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Voxel Quest

#1
Well, seems like the guy behind Voxel Quest is at the point where he is willing to show his game to the fine folks at Kickstarter. The detail of the procedural generation is nothing short of amazing, but the projected development time span (2017...) means that this is very early in development, without any details available in regards to the actual gameplay - it's supposed to be a roguelike, but that's a rather broad genre definition.

Behold:
Voxel Quest Kickstarter

-Hardenberg
Hardenberg was my name
And Terra was my nation
Deep space is my dwelling place
The stars my destination
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Re: Voxel Quest

#2
A chance to get a roguelike ultima game? Count me in!
Pledged $30, so I'll have some keys to give away through the LTFC.

I'm a bit curious how he sees giving away the source code though... Unless I misunderstood. But I'm guessing he's not afraid of software patents?

Edit: Also, is it me, or am I reading a disdain for money/wealth coming from him? Or perhaps even a lack of confidence he's trying to hide with (failed attempts at) humour?
Beware of he who would deny you access to information, for in his heart he dreams himself your master.
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Re: Voxel Quest

#3
Inspired by Dwarf Fortress? Heck yeah!

The four-year development timespan seems a bit long, and the amount of money he's asking for it is a bit... well, I'm betting it won't be enough. He's off to a rough start. I really hope this gets finished though. I mean, seriously - a procedurally-generated voxel-based roguelike? That's incredible.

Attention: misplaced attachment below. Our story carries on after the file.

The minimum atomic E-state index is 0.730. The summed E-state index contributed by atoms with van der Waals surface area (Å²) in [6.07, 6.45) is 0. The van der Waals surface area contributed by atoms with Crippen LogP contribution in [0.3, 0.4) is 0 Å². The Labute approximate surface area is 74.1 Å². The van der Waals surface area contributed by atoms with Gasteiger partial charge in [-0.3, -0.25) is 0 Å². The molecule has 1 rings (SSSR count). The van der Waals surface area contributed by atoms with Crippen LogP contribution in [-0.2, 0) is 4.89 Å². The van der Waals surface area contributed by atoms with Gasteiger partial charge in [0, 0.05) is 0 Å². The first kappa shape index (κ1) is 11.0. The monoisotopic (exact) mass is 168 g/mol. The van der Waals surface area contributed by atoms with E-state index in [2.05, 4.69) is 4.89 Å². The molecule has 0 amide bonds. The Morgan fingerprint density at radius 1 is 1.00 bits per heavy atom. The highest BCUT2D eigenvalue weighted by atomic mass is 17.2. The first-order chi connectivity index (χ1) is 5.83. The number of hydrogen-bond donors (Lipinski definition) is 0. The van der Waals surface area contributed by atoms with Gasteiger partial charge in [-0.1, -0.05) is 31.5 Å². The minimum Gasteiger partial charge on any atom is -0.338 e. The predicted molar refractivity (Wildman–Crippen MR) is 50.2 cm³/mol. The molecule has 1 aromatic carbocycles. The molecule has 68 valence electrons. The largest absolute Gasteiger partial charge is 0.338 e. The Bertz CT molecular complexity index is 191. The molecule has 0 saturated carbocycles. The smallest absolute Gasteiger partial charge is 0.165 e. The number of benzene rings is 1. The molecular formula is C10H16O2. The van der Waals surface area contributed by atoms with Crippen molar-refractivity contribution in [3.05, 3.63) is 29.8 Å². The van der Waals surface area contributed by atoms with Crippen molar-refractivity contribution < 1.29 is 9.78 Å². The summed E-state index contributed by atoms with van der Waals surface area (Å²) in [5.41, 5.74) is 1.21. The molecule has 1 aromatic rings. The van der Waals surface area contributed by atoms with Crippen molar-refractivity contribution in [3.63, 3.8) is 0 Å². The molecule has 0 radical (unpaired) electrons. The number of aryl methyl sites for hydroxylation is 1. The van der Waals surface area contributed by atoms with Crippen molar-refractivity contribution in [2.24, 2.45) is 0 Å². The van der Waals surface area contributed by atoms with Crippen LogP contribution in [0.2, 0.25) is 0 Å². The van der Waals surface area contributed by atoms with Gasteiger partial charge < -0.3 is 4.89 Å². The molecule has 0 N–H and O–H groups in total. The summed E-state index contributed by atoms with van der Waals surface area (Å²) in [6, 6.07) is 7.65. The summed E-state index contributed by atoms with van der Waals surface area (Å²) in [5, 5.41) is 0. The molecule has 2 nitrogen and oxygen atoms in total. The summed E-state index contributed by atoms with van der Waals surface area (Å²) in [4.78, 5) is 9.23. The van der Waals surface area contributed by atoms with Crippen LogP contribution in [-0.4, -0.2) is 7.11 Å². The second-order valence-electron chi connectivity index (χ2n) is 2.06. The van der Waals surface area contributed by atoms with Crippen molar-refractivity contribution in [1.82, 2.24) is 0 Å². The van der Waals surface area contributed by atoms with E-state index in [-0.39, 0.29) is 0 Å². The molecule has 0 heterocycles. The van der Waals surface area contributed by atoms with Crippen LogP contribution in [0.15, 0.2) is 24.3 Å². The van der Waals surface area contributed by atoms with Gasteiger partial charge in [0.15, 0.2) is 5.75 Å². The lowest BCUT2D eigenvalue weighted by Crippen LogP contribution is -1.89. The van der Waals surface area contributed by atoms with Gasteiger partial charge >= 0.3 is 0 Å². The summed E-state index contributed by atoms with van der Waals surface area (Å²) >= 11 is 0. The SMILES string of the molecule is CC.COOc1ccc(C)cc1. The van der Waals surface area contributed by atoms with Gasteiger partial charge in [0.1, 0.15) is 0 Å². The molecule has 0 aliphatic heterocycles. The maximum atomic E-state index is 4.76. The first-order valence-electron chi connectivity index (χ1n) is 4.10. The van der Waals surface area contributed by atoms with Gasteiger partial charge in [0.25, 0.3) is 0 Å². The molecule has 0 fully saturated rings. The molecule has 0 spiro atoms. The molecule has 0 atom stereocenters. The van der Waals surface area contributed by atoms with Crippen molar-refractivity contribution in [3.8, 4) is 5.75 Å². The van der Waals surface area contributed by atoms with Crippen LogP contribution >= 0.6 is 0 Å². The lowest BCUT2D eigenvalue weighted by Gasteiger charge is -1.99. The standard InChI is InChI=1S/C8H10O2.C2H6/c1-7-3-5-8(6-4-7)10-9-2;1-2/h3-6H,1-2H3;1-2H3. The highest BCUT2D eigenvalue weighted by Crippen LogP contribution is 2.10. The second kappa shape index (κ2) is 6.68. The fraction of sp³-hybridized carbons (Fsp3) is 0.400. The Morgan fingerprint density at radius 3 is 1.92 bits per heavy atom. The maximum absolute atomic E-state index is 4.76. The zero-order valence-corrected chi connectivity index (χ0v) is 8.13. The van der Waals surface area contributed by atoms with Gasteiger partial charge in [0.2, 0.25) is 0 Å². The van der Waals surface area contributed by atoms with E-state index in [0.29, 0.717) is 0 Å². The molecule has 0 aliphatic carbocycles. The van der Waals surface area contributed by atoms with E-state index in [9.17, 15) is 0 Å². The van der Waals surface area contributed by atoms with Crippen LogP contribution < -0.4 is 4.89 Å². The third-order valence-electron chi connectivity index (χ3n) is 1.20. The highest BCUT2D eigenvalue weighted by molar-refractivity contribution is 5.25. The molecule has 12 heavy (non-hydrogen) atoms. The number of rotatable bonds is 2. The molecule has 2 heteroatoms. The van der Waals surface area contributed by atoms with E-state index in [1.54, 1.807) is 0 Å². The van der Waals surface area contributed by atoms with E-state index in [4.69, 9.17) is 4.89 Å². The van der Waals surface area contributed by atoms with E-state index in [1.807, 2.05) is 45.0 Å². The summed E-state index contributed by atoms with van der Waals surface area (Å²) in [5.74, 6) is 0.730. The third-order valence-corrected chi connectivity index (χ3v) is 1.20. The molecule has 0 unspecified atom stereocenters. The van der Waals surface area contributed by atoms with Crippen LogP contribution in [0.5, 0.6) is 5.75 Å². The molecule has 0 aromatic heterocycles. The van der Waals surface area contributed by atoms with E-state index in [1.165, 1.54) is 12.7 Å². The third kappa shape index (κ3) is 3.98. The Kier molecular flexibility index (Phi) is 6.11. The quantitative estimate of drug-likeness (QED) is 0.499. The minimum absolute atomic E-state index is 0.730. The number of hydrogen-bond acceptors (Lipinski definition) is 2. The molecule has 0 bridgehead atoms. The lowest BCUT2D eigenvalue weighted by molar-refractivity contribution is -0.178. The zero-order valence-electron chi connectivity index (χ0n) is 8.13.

I like the comfort statistic, too. Seems original, makes sense.


His kickstarter campaign, though... he needs a PR guy, because the way he's doing things isn't really going to get him huge quantities of donations. :\
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Re: Voxel Quest

#4
Backed it and backed it hard.

The tech is nothing short of stunning, and I think the guy has already made a lot of good technical decisions. I'm really impressed.

The way he's focusing on it as a platform with which people can create games is also an excellent choice IMO!

:clap: :thumbup: :thumbup:
“Whether you think you can, or you think you can't--you're right.” ~ Henry Ford
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Re: Voxel Quest

#5
From Gavan's game plan summary:
Going beyond this, I have something that I think will make VQ truly stand out: I have come up with a method of abstracting traditional storytelling mechanisms into gameplay mechanics, which is actually mostly a result of the way the AI is setup. A storytelling mechanism is something that writers use to make a story interesting or surprising - even though most are, by nature, cliche, we still have an almost genetic tendency to appreciate them. Some examples are the hero's journey, character growth, overcoming fears, friends become enemies, enemies become friends, etc. Many mechanisms are based on traditional character archetypes. There are no prewritten quests or dialogue, I simply set the stage and the rest is the result of the rules of the world and the circumstances. Fulfilling archetypes, or fighting against the nature of your archetype at that critical moment, are all rewarded and punished appropriately within the game mechanics, making this perhaps one of the first roleplaying games that really forces you to play a role. Please do remain skeptical until I show you my implementation.
Do I hear the patter of flattened fingers approaching? :P
"omg such tech many efficiency WOW" ~ Josh Parnell